An exposition of Romans 12:9-21. This message by Pastor Rod Harris was delivered at Trinity Baptist Church on Sunday morning, April 18, 2010.
It sounds easy enough but boy is it ever difficult. I mean when you look at it on paper you say, “Sure, that’s right.” Putting it into practice is the problem. Standing up here on sitting in a class room it is easy to say, “We need to love others.” No one is going to disagree with that. No one is going to say, “No. I think we need some good old fashion hate!” The problem is when I put a face to the statement. The Bible is clear I do not have the luxury of choosing who I love. In fact I’m told to love my neighbor as myself. And the context tells me my neighbor is anyone in need. The Bible says I’m to love the body of Christ, the church. But folks at church are not always lovable. The worst thing is the Bible says I’m to love my enemies. Now that is just ridiculous. “Well pastor I’d rather die than do that.” That’s good because you’re going to have to die if you are going to do it. We’ve been considering the life we’ve been called to as the people of God. “Wait! There are demands? Obligations? I thought I just prayed the prayer and I was good to go.” No, faith in Christ is the beginning of a journey. It is the start of a brand new life. A life lived in obedience to the law of Christ. A life of progressive holiness that will end in glory. The road is often difficult. There are steep climbs and deep valleys. There is sunshine and rain. It is not a life for the faint of heart but it is the life we’ve been called to. Our text this morning is found in the 12th chapter of Romans.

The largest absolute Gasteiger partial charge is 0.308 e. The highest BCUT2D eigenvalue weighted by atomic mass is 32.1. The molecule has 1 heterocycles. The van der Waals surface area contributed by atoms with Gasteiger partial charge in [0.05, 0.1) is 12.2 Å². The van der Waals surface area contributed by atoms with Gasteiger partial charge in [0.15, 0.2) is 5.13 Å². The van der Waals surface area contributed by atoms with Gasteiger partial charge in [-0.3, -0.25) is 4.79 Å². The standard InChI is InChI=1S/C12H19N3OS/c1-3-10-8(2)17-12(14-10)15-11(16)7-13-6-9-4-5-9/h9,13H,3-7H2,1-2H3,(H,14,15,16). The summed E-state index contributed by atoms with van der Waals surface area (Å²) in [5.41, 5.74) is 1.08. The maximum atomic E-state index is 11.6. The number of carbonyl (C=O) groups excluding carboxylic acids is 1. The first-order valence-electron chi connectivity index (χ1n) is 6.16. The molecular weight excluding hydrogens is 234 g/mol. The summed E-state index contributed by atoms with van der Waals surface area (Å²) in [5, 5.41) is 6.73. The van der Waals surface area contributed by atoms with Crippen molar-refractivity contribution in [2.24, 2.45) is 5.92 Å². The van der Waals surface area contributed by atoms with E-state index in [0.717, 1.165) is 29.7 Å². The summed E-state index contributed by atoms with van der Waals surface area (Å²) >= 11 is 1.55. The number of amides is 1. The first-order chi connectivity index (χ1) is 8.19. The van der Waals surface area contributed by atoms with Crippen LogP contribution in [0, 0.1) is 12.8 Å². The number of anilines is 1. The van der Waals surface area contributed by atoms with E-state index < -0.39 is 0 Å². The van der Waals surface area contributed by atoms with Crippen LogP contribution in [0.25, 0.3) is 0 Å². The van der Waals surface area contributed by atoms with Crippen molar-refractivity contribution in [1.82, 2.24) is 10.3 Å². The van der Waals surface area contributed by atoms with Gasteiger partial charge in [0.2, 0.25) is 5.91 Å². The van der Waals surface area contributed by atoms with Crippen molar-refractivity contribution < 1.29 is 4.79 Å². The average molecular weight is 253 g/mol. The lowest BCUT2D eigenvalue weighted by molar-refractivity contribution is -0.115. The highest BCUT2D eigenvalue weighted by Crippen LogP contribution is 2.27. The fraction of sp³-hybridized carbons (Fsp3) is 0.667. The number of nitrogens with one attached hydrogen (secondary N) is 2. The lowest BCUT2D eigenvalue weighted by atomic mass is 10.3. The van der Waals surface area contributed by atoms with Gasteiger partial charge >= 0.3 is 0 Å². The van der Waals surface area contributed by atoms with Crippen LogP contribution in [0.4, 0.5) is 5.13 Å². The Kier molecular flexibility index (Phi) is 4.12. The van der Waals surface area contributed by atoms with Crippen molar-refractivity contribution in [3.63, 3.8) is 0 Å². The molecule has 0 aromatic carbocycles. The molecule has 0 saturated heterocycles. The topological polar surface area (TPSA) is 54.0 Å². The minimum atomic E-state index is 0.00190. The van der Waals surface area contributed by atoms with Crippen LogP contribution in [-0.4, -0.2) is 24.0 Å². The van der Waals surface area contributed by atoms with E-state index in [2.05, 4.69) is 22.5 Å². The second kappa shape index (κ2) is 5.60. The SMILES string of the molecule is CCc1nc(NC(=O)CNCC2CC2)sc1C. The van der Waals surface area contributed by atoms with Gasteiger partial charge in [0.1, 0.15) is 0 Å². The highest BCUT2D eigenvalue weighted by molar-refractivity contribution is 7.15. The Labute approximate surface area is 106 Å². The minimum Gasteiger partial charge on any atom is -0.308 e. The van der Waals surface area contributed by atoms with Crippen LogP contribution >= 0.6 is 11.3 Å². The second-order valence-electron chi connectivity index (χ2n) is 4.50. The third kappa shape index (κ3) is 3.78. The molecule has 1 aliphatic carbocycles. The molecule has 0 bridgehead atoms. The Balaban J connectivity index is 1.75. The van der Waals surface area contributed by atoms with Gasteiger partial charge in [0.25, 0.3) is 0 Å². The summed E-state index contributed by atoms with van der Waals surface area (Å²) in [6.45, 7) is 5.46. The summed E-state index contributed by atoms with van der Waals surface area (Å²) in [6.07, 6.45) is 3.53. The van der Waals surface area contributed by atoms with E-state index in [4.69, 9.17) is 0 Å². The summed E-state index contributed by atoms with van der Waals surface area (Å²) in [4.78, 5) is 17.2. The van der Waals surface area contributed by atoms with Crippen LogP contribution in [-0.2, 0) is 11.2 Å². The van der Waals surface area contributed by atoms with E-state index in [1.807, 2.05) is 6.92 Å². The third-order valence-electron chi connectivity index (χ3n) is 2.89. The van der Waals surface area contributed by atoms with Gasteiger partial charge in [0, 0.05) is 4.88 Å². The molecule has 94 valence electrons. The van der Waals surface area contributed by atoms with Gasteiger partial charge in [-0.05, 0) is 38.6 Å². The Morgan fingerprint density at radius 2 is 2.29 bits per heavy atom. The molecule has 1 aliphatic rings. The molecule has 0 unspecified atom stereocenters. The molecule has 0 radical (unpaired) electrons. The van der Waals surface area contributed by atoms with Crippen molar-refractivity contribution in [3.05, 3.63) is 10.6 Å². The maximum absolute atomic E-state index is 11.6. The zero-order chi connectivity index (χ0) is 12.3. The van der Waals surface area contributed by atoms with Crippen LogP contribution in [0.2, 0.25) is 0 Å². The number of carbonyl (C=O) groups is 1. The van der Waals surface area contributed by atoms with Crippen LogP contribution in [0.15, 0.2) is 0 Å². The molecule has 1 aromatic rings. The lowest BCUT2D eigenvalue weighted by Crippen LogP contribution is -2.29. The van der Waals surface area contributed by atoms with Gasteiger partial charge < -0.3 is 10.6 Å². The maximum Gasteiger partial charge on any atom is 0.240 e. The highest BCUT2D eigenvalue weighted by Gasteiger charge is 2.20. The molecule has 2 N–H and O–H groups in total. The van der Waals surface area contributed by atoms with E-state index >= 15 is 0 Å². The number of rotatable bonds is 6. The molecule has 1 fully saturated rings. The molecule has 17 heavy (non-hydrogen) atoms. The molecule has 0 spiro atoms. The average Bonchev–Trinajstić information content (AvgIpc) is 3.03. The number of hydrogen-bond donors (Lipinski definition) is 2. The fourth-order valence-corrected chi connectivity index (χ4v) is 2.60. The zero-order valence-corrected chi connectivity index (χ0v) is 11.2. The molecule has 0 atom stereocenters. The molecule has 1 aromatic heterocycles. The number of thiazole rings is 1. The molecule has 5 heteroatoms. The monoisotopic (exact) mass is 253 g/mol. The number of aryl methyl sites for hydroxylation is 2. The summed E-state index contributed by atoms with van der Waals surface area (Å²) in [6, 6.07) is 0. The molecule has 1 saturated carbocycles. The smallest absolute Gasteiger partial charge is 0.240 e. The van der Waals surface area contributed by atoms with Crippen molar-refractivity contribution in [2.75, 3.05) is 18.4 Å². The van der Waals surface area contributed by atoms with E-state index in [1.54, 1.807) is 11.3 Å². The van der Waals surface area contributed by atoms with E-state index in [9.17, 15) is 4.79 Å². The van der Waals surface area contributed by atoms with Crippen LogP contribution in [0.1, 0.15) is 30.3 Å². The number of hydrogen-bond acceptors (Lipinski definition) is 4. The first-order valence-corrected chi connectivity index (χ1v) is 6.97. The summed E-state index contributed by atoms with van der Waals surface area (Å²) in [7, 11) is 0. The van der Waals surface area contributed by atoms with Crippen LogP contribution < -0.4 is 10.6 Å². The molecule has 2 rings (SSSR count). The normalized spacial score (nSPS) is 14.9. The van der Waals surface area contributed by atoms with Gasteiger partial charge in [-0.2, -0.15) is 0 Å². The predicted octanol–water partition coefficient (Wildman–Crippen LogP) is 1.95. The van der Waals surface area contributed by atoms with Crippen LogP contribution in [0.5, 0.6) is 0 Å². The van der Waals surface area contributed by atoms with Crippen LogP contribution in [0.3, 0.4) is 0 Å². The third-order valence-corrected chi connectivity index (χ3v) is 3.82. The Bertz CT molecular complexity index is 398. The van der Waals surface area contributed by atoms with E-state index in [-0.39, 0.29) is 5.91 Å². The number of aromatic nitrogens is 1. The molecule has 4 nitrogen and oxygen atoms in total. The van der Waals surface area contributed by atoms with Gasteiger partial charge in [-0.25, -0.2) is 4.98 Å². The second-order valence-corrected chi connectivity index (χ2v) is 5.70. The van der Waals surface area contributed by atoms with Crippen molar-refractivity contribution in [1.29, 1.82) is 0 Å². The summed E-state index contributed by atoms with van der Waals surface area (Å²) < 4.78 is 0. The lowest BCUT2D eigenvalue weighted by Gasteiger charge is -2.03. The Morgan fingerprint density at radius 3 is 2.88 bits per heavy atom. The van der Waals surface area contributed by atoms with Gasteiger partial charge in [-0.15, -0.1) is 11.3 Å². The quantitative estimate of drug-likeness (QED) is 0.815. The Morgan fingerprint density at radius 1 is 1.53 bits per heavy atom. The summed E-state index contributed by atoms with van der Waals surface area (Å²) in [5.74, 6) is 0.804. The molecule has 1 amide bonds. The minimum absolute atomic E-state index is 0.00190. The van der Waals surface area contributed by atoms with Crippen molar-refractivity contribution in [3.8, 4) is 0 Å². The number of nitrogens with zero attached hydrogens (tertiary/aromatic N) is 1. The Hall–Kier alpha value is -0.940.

Text: Romans 12:9-21
Paul began this section by saying, “present your bodies as a living sacrifice, holy and acceptable to God.” This is not a “one time” offering but rather a continual offering. It is a daily dying to ourselves and our agenda and choosing to live for Christ. Verse 3 and following then outlines what that means. It means that we see ourselves as we really are in light of Christ. We see ourselves vitally and dynamically connected to others and are willing to give ourselves in service for God’s glory and the good of His church. This morning’s text takes that a bit further.
In the text before us we discover that…
Thesis: The life transformed by the Spirit of God passionately loves the Church and profoundly loves the world.
Wait a minute. Doesn’t the Bible say you cannot love God and love the world? Doesn’t the Bible say you are either the friend of God or the friend of the world but not both? How can you say love the church and love the world?
Well, let’s look at the text. There are two things I want to point out as we make our way through this passage.
- The transformed life devoutly and devotedly loves the Church. (12:9-13)
- The transformed life astonishingly and profoundly loves the world. (12:14-21)
Loving the Church and loving the world go together. They are the demands of the life we’ve been called to. If Romans 12:1-2 are true – this is the result. Lives renewed and transformed so act. By God’s grace and for His glory.